Farmer Focus: Losing favourite cows to TB was a career low

The major highlight for us as a family this month is a clear TB test. This is our second clear test over the winter, and means we are clear for the first time in three-and-a-half years.

This part of Wales was known as a very clean area. Then, about 10 years ago, the first case of TB was detected, and slowly it has crept its way nearer.

About the author

Dafydd Parry Jones
Dafydd Parry Jones and wife Glenys, Machynlleth, Powys, run a closed flock of 750 Texel and Aberfield cross ewes and 70 Hereford cross sucklers cows on 180ha. Their upland organic system uses Hereford bulls, Charollais terminal sires and red clover silage, multi species leys and rotational grazing.
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A phone call out of the blue on a Monday afternoon back in October 2018 informed us of lesions found in a heifer that we had recently taken to slaughter.

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It was a severe blow, triggering a lockdown with restrictions on bovine movements, and starting the TB rollercoaster nightmare we have lived with ever since.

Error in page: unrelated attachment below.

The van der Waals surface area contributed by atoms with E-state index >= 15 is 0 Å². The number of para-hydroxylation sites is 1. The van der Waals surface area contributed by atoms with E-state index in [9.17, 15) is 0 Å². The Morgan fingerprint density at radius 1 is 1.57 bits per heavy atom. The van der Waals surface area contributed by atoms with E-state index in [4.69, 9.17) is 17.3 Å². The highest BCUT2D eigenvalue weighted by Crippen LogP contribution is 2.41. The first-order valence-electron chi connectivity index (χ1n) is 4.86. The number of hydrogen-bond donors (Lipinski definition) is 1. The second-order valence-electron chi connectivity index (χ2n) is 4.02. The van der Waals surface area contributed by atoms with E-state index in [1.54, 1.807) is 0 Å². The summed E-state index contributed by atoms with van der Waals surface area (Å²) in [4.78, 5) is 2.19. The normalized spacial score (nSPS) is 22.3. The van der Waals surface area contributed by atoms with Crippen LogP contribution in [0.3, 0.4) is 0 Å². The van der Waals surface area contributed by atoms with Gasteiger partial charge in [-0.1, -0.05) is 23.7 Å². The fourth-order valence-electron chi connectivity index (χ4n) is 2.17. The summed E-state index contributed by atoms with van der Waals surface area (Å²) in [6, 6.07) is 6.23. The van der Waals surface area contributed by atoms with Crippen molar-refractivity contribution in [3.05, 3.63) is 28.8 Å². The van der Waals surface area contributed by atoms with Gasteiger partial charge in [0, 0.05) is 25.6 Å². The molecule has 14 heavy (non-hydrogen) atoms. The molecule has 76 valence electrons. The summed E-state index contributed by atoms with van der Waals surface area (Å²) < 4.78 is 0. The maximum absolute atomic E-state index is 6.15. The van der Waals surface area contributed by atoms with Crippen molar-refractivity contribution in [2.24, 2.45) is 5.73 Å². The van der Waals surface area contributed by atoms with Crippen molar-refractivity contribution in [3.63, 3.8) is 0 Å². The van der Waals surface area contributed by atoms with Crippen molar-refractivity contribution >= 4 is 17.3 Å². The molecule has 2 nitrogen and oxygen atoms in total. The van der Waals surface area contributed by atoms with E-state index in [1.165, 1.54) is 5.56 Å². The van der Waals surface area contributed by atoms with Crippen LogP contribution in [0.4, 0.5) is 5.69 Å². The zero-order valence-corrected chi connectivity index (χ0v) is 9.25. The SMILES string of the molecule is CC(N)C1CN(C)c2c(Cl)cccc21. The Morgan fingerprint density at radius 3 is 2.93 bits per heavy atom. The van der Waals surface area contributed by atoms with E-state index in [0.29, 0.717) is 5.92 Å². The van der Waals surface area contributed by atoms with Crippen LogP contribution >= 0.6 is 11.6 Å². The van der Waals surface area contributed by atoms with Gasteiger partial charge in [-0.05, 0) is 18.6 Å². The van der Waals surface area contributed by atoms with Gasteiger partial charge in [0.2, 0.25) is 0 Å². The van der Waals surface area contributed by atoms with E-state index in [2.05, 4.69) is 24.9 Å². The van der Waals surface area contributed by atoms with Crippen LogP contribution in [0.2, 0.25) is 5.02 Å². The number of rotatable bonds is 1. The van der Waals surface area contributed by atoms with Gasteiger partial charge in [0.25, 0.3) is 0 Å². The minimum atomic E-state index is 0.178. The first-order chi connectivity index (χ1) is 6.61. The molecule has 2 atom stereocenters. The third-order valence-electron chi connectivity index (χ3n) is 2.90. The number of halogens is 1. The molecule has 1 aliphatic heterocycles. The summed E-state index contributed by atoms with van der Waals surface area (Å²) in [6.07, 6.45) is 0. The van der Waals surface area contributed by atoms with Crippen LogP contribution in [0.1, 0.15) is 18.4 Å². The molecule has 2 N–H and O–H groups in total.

Apart from the continuous testing every two to three months, the worst part was regularly losing young, productive, home-reared cows.

It has been difficult. On one occasion we lost 10% of the herd, including our stock bull, over the Christmas period. That was not a happy Christmas.

The most traumatic experience of all was the shooting of two heavily pregnant cows in the yard.

They were pet cows named Leisa and Liz and were regarded as some of the most productive cows on the farm.

They had been regular contestants in the cow-and-calf competition at our local Aberhosan show.

Pushing those cows into the cattle crush was the worst job I’ve had to do in my farming career.

The only consolation was that it was a farming and not a family issue, and I didn’t have to face that day alone. I had a family to share the tears with back in the house.

The clean status has not been easy. We have cleaned and disinfected the buildings and water troughs on a regular basis.

We sheeted gates and created solid fences around the yard to keep unwanted species out.

And we also had to change our grazing patterns to avoid cattle grazing certain areas of the farm.

Unfortunately, many other farming families will have to keep facing
similar experiences for many years to come, as the Welsh government fails to tackle the source of the TB infections.

Continuously taking infected animals off the farm is just a short-term solution to a long-term problem.